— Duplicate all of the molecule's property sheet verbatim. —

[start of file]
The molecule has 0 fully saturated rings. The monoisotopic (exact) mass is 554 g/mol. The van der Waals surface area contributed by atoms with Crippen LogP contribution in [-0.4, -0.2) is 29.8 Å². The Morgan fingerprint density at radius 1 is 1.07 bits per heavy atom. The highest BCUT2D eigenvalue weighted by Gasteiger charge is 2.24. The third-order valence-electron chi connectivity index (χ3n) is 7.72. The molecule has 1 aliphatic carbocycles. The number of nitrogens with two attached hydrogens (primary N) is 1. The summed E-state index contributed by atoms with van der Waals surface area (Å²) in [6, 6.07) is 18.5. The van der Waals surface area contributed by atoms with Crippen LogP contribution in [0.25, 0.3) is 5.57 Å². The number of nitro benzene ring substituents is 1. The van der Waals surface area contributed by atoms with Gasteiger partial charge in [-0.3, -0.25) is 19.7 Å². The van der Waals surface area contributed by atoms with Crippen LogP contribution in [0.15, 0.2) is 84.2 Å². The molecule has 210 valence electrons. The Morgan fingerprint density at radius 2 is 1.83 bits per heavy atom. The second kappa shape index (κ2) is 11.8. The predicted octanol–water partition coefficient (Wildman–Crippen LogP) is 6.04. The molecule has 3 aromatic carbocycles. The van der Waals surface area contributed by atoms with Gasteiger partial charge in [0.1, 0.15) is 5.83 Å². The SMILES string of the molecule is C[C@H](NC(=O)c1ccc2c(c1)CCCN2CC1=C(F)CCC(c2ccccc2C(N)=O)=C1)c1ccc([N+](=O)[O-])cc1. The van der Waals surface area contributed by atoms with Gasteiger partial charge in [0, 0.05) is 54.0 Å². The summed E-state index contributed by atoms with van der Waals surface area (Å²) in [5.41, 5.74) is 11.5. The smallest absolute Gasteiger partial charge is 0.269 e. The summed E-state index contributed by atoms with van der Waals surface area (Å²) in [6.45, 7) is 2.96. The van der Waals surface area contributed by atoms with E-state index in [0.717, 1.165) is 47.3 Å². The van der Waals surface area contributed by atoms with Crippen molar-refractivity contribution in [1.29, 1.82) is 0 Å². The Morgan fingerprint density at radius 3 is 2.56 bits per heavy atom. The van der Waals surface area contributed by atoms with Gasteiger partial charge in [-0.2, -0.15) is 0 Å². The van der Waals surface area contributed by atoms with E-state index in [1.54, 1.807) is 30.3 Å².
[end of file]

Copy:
The molecule has 0 fully saturated rings. The monoisotopic (exact) mass is 554 g/mol. The van der Waals surface area contributed by atoms with Crippen LogP contribution in [-0.4, -0.2) is 29.8 Å². The Morgan fingerprint density at radius 1 is 1.07 bits per heavy atom. The highest BCUT2D eigenvalue weighted by Gasteiger charge is 2.24. The third-order valence-electron chi connectivity index (χ3n) is 7.72. The molecule has 1 aliphatic carbocycles. The number of nitrogens with two attached hydrogens (primary N) is 1. The summed E-state index contributed by atoms with van der Waals surface area (Å²) in [6, 6.07) is 18.5. The van der Waals surface area contributed by atoms with Crippen LogP contribution in [0.25, 0.3) is 5.57 Å². The number of nitro benzene ring substituents is 1. The van der Waals surface area contributed by atoms with Gasteiger partial charge in [-0.3, -0.25) is 19.7 Å². The van der Waals surface area contributed by atoms with Crippen LogP contribution in [0.15, 0.2) is 84.2 Å². The molecule has 210 valence electrons. The Morgan fingerprint density at radius 2 is 1.83 bits per heavy atom. The second kappa shape index (κ2) is 11.8. The predicted octanol–water partition coefficient (Wildman–Crippen LogP) is 6.04. The molecule has 3 aromatic carbocycles. The van der Waals surface area contributed by atoms with Gasteiger partial charge in [0.1, 0.15) is 5.83 Å². The SMILES string of the molecule is C[C@H](NC(=O)c1ccc2c(c1)CCCN2CC1=C(F)CCC(c2ccccc2C(N)=O)=C1)c1ccc([N+](=O)[O-])cc1. The van der Waals surface area contributed by atoms with Gasteiger partial charge in [0, 0.05) is 54.0 Å². The summed E-state index contributed by atoms with van der Waals surface area (Å²) in [5.41, 5.74) is 11.5. The smallest absolute Gasteiger partial charge is 0.269 e. The summed E-state index contributed by atoms with van der Waals surface area (Å²) in [6.45, 7) is 2.96. The van der Waals surface area contributed by atoms with E-state index in [0.717, 1.165) is 47.3 Å². The van der Waals surface area contributed by atoms with Crippen molar-refractivity contribution in [1.29, 1.82) is 0 Å². The Morgan fingerprint density at radius 3 is 2.56 bits per heavy atom. The van der Waals surface area contributed by atoms with Gasteiger partial charge in [-0.2, -0.15) is 0 Å². The van der Waals surface area contributed by atoms with E-state index in [1.54, 1.807) is 30.3 Å².